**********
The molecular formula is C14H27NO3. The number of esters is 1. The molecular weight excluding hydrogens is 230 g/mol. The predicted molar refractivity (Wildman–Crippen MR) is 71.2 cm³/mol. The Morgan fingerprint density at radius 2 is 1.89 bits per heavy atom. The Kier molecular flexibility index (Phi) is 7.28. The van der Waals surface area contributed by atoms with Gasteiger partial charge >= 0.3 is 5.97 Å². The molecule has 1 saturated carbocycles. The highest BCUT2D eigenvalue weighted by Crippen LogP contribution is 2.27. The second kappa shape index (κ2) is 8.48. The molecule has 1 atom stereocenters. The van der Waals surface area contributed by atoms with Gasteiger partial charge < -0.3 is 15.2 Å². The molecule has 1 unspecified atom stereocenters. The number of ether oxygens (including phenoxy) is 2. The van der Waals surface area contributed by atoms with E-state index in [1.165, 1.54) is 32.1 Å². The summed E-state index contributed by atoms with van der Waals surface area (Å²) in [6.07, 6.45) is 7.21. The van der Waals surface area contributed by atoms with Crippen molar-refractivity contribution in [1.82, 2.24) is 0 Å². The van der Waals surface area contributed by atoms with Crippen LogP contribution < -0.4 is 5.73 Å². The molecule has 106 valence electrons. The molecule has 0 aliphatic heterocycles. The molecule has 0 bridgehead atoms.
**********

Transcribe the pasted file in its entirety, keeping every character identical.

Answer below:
The molecular formula is C14H27NO3. The number of esters is 1. The molecular weight excluding hydrogens is 230 g/mol. The predicted molar refractivity (Wildman–Crippen MR) is 71.2 cm³/mol. The Morgan fingerprint density at radius 2 is 1.89 bits per heavy atom. The Kier molecular flexibility index (Phi) is 7.28. The van der Waals surface area contributed by atoms with Gasteiger partial charge >= 0.3 is 5.97 Å². The molecule has 1 saturated carbocycles. The highest BCUT2D eigenvalue weighted by Crippen LogP contribution is 2.27. The second kappa shape index (κ2) is 8.48. The molecule has 1 atom stereocenters. The van der Waals surface area contributed by atoms with Gasteiger partial charge < -0.3 is 15.2 Å². The molecule has 1 unspecified atom stereocenters. The number of ether oxygens (including phenoxy) is 2. The van der Waals surface area contributed by atoms with E-state index in [1.165, 1.54) is 32.1 Å². The summed E-state index contributed by atoms with van der Waals surface area (Å²) in [6.07, 6.45) is 7.21. The van der Waals surface area contributed by atoms with Crippen molar-refractivity contribution in [1.82, 2.24) is 0 Å². The van der Waals surface area contributed by atoms with Crippen LogP contribution < -0.4 is 5.73 Å². The molecule has 106 valence electrons. The molecule has 0 aliphatic heterocycles. The molecule has 0 bridgehead atoms.